Ireland reforms travel visa requirements


Since last year, the European Tour Operators Association (ETOA) has been calling for an overhaul of the Irish visa regime, whereby visitors who require a visa for the UK also needed to obtain a separate visa for a visit to the Republic of Ireland. This had led to a number of difficulties, not least of which was the need for a multiple entry visa if an itinerary took in any of the 6 counties of the North. A person would be leave the Republic to visit Belfast, and re-enter if they returned via Dublin. A multiple entry visa was not available to first-time visitors to Ireland.

In a statement delivered on Tuesday, May 10, the Irish Finance Minister announced an important reform to the visa requirements for visitors to Ireland.

Despite the technical difficulties presented by obtaining this visa, as Ireland and the UK share a common border, there were few formal controls in place. It was possible for someone to acquire a visa, and for it never to be inspected. It was similarly possible for people who required a visa to pass though Ireland without one.

This has been resolved by the introduction of a “visa waiver” program, which will run initially as a pilot scheme, but is “capable of being amended or extended at any point depending on lessons learned during running.”


• Holders of UK visas will have them recognized for short stay visits to Ireland.

• Once a person has cleared immigration in UK, they can enter Ireland as many times as they like and stay up to the limit of their 180 day UK visa.

• This is expected to mainly cover Business and Tourist visitors.

• There is an immediate potential saving of €60 per visitor, e.g., €240 for a family of 4.

• This should ensure ease of travel for visitors traveling to and from Northern Ireland.

• For immigration control reasons, visitors must first have gained lawful entry to the UK before traveling to Ireland.

• Pilot program to run from 1 July, 2011 to October, 2012.

• This will include the lead in to the London Olympic Games and beyond.

• The pilot is capable of being amended or extended at any point.

• Special arrangements will be put in place to facilitate visits by nationals of the affected countries who are long-term residents of the UK.

• Arrangements will also be put in place to facilitate visitors on cruise liners.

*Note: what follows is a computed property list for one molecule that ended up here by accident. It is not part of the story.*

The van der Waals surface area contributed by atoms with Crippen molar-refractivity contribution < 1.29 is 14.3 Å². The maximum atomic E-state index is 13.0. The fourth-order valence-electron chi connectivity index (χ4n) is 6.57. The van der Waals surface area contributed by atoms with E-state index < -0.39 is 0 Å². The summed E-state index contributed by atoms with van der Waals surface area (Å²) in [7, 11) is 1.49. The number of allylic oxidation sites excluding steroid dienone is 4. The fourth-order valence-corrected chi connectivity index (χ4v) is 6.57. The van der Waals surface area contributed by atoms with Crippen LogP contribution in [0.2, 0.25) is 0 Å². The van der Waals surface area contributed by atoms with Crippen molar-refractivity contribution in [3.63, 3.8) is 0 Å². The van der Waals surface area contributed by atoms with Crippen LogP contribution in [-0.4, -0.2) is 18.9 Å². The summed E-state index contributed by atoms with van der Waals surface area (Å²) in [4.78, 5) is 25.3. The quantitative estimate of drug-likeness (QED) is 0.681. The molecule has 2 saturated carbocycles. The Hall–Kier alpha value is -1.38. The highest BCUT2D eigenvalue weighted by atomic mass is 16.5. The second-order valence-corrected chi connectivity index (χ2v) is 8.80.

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This scheme is a product of the Irish government’s “Jobs Initiative” in which the tourism industry has been deemed as having a vital role to play. The Irish government said that “The Waiver Program is intended as a support to the tourism industry in its efforts to attract visitors to Ireland, especially from new and emerging markets.”

Obtaining a visa was not so much an issue of cost, as inconvenience. This measure enormously enhances the appeal of Ireland and so the UK as well. Operators can now start marketing itineraries that take in the whole of the British Isles, without alienating those nationals who require visas. Should the UK government adopt a similar scheme for visitors holding Schengen visas, then the UK’s appeal as a destination for emerging markets would be transformed. Britain and Ireland could then feature in European itineraries without making them less attractive.


Furthermore, a VAT reduction will be introduced for many services relating to tourism. A new temporary reduced rate of VAT at 9% will be introduced with effect from July 1, 2011 until end-December 2013. The new 9% rate will apply mainly to restaurant and catering services, hotel and holiday accommodation, and various entertainment services such as admissions to cinemas, theatres, museums, fairgrounds, amusement parks, and sporting facilities. In addition, hairdressing and printed matter such as brochures, maps, programs, and newspapers will also be charged at the new rate.

All other goods and services to which a reduced rate currently applies will remain subject to the 13.5% rate.